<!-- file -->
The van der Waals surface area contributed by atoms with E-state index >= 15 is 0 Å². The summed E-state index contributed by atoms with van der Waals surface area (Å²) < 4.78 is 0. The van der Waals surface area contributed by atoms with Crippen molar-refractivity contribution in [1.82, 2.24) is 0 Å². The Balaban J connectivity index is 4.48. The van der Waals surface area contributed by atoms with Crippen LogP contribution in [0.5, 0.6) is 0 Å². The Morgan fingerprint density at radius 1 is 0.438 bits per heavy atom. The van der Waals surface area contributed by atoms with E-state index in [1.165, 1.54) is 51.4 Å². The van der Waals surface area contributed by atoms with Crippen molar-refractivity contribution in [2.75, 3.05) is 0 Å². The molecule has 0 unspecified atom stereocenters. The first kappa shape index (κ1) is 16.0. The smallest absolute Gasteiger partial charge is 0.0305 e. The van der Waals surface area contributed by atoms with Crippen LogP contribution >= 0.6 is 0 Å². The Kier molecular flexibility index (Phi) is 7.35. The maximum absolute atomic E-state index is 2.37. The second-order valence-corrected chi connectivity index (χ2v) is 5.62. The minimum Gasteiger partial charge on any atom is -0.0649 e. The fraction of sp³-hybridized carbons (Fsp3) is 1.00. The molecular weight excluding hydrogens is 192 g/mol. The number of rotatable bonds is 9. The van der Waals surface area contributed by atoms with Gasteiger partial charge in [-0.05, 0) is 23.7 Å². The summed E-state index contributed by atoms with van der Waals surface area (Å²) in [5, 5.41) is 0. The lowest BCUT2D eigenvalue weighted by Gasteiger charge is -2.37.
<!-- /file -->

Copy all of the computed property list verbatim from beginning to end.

The van der Waals surface area contributed by atoms with E-state index >= 15 is 0 Å². The summed E-state index contributed by atoms with van der Waals surface area (Å²) < 4.78 is 0. The van der Waals surface area contributed by atoms with Crippen molar-refractivity contribution in [1.82, 2.24) is 0 Å². The Balaban J connectivity index is 4.48. The van der Waals surface area contributed by atoms with Crippen LogP contribution in [0.5, 0.6) is 0 Å². The Morgan fingerprint density at radius 1 is 0.438 bits per heavy atom. The van der Waals surface area contributed by atoms with E-state index in [1.165, 1.54) is 51.4 Å². The van der Waals surface area contributed by atoms with Crippen molar-refractivity contribution in [2.75, 3.05) is 0 Å². The molecule has 0 unspecified atom stereocenters. The first kappa shape index (κ1) is 16.0. The smallest absolute Gasteiger partial charge is 0.0305 e. The van der Waals surface area contributed by atoms with Crippen LogP contribution >= 0.6 is 0 Å². The Kier molecular flexibility index (Phi) is 7.35. The maximum absolute atomic E-state index is 2.37. The second-order valence-corrected chi connectivity index (χ2v) is 5.62. The minimum Gasteiger partial charge on any atom is -0.0649 e. The fraction of sp³-hybridized carbons (Fsp3) is 1.00. The molecular weight excluding hydrogens is 192 g/mol. The number of rotatable bonds is 9. The van der Waals surface area contributed by atoms with Gasteiger partial charge in [-0.05, 0) is 23.7 Å². The summed E-state index contributed by atoms with van der Waals surface area (Å²) in [5, 5.41) is 0. The lowest BCUT2D eigenvalue weighted by Gasteiger charge is -2.37.